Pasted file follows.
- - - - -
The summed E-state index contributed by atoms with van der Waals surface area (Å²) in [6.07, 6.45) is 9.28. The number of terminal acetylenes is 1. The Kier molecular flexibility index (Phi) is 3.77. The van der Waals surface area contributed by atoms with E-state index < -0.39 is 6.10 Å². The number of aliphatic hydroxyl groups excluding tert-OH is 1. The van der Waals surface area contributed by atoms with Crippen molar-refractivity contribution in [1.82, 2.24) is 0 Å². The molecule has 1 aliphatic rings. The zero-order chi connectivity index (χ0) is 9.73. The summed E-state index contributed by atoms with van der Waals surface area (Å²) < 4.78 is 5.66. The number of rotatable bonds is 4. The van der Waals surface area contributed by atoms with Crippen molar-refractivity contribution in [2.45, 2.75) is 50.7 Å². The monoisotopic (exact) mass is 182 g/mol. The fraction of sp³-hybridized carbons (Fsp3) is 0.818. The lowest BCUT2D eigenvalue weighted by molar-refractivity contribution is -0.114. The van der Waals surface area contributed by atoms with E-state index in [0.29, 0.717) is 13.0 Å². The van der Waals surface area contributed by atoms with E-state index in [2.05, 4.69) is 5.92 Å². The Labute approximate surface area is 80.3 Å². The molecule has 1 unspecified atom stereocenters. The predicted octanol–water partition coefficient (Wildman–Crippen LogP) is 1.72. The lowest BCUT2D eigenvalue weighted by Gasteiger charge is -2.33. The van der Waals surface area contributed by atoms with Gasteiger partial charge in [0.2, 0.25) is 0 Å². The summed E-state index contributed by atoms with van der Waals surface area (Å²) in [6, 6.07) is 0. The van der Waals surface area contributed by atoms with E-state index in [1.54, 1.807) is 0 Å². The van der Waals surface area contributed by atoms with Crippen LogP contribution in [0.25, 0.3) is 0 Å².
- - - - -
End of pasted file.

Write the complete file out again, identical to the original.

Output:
The summed E-state index contributed by atoms with van der Waals surface area (Å²) in [6.07, 6.45) is 9.28. The number of terminal acetylenes is 1. The Kier molecular flexibility index (Phi) is 3.77. The van der Waals surface area contributed by atoms with E-state index < -0.39 is 6.10 Å². The number of aliphatic hydroxyl groups excluding tert-OH is 1. The van der Waals surface area contributed by atoms with Crippen molar-refractivity contribution in [1.82, 2.24) is 0 Å². The molecule has 1 aliphatic rings. The zero-order chi connectivity index (χ0) is 9.73. The summed E-state index contributed by atoms with van der Waals surface area (Å²) < 4.78 is 5.66. The number of rotatable bonds is 4. The van der Waals surface area contributed by atoms with Crippen molar-refractivity contribution in [2.45, 2.75) is 50.7 Å². The monoisotopic (exact) mass is 182 g/mol. The fraction of sp³-hybridized carbons (Fsp3) is 0.818. The lowest BCUT2D eigenvalue weighted by molar-refractivity contribution is -0.114. The van der Waals surface area contributed by atoms with E-state index in [0.29, 0.717) is 13.0 Å². The van der Waals surface area contributed by atoms with E-state index in [2.05, 4.69) is 5.92 Å². The Labute approximate surface area is 80.3 Å². The molecule has 1 unspecified atom stereocenters. The predicted octanol–water partition coefficient (Wildman–Crippen LogP) is 1.72. The lowest BCUT2D eigenvalue weighted by Gasteiger charge is -2.33. The van der Waals surface area contributed by atoms with Gasteiger partial charge in [0.2, 0.25) is 0 Å². The summed E-state index contributed by atoms with van der Waals surface area (Å²) in [6, 6.07) is 0. The van der Waals surface area contributed by atoms with E-state index in [1.54, 1.807) is 0 Å². The van der Waals surface area contributed by atoms with Crippen LogP contribution in [0.25, 0.3) is 0 Å².